California’s insurance commissioner has decided to delay until 2011 a plan to cap title insurance rates and escrow fees but says he expects the industry to introduce a comprehensive package of reforms that includes rate cuts long before then.
Insurance Commissioner Steve Poizner, while critical of what he sees as a lack of competition in the title insurance industry, has also said a rate cap proposed by his predecessor is not his “first instinct” for remedying the problem.
On Thursday, Poizner announced he had submitted changes to proposed rate regulations put forward by former Insurance Commissioner John Garamendi, which would delay the implementation of a rate cap by one year.
Poizner told Inman News the decision was driven in part by delays in what has been a lengthy approval process. But he said it was also his intention to “create a small window, a short opportunity for the title industry to step up and propose and implement a series of structural reforms that clean up problems in the title industry” before putting a rate cap in place.
“I am actually open to amending these regulations if I see complete structural reform,” Poizner said, including industry support for licensing of sales agents, rate reduction and simplification, increased direct marketing to consumers, and legislation that would end the practice of illegal rebating.
“I am looking for rate reductions this year,” Poizner said.
Craig Page, executive vice president of the California Land Title Association, did not return a call for comment from Inman News.
In a prepared statement, Page said competition in the title insurance industry has driven down prices for consumers in California, citing a Government Accountability Office report showing a 29 percent decline in rates in the last five years.
“The CLTA has presented proposals that more fully empower consumers to shop for title insurance,” Page’s statement said. “For example, the CLTA is promoting new, cutting-edge Internet applications that provide consumers with helpful information when shopping for title insurance. We look forward to continuing our discussions with the Department of Insurance regarding consumer transparency in the title insurance marketplace.”
In an April 30 address to CLTA members, Poizner said too many home buyers rely on their real estate agent, mortgage broker or home builder to choose a title insurance policy. As a result, title insurers market to those who control the customer relationship, rather than customers themselves, Poizner said.
“The relationship-building expenses, some legal, some that have been deemed to be illegal, between the title industry and other players in the real estate transaction, is at the core in my view of the problem,” Poizner said at the time (see Inman News story).
The Escrow Institute of California issued a statement Thursday saying the group will continue to oppose the Department of Insurance’s proposed regulations, which it called “seriously flawed.”
“Despite the Department’s claims to the contrary, the escrow industry in California is fiercely competitive,” the statement said. “In fact, the number of licensed escrow companies in California is at a record-high level. Consumers have more choice and power than ever and are exercising that power.”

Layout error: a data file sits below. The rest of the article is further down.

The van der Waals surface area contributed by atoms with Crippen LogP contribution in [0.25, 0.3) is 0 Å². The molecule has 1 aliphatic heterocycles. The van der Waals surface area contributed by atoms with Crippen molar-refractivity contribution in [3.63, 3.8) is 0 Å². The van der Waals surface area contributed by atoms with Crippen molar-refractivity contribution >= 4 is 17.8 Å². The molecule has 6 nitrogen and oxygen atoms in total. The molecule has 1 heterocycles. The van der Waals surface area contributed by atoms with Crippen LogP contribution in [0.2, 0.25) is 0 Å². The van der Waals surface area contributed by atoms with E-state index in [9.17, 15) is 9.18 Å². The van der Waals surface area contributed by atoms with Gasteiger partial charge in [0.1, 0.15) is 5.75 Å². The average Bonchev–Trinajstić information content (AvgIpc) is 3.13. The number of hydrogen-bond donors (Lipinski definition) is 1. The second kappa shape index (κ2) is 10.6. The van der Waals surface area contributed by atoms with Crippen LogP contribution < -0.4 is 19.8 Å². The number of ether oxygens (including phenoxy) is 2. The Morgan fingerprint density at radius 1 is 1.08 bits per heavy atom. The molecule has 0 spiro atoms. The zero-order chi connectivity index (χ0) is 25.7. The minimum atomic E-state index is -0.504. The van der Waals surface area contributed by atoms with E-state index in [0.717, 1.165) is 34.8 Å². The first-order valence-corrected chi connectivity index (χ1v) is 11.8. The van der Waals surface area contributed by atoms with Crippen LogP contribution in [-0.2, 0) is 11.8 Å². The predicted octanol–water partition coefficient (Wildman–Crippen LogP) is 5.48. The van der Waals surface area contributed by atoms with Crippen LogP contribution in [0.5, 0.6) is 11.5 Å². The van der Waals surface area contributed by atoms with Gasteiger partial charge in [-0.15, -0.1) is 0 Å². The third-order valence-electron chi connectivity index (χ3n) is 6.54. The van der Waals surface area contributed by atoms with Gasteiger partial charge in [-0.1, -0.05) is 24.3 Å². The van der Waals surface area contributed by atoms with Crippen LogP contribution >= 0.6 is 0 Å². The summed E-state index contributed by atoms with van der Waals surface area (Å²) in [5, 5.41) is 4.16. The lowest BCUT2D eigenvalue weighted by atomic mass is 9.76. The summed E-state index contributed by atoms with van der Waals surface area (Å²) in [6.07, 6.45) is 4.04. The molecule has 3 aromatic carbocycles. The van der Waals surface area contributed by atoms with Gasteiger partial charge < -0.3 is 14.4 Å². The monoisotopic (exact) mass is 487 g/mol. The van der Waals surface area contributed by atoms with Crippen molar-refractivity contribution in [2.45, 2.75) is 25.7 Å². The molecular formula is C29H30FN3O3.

Although the industry has questioned the state’s legal authority to set limits on rates, Poizner, like Garamendi, maintains the law gives him that power.
“I’ve had lots of dialogue with executives in the title industry, and my understanding is they do want to restructure their industry,” Poizner said. “I believe the title industry will take advantage of this window to do the right thing. But I believe I do have the regulatory authority (to place upper limits on rates), and if the title industry challenges it, I’m confident we’ll win in court.”
New regulations that would permit the state to set limits on rates based on expense data collected from title insurers were submitted to the Office of Administrative Law by former Insurance Commissioner John Garamendi on Jan. 5.
Absent a legal challenge, title insurers are to begin collecting expense data in 2009, and submitting the data to the state in 2010.
The state plans to use the expense data to set upper rates on title insurance and escrow rates in 2011, using a formula intended to limit excessive profits. Insurers who are unable or unwilling to submit expense data would be subjected to an interim maximum rate in 2010.
The regulations submitted in by Garamendi in January were to have set the process in motion a year earlier, but have not yet been approved by the Office of Administrative Law.
On Feb. 21, the OAL, which is tasked with reviewing regulations proposed by state agencies to ensure they comply with existing laws, said it could not sign off on the regulations because of a host of minor issues, including ambiguous language, defective citations and the omission of required documents (see Inman News story).
Poizner, who was sworn into office just three days after Garamendi submitted the regulations, vowed to see the regulations through the OAL’s approval process. On May 9, the Department of Insurance submitted revisions intended to address the issues raised by the OAL.
On Wednesday, Poizner’s office submitted further revisions pushing back implementation of the regulations for one year, but making no further changes in data collection or reporting requirements.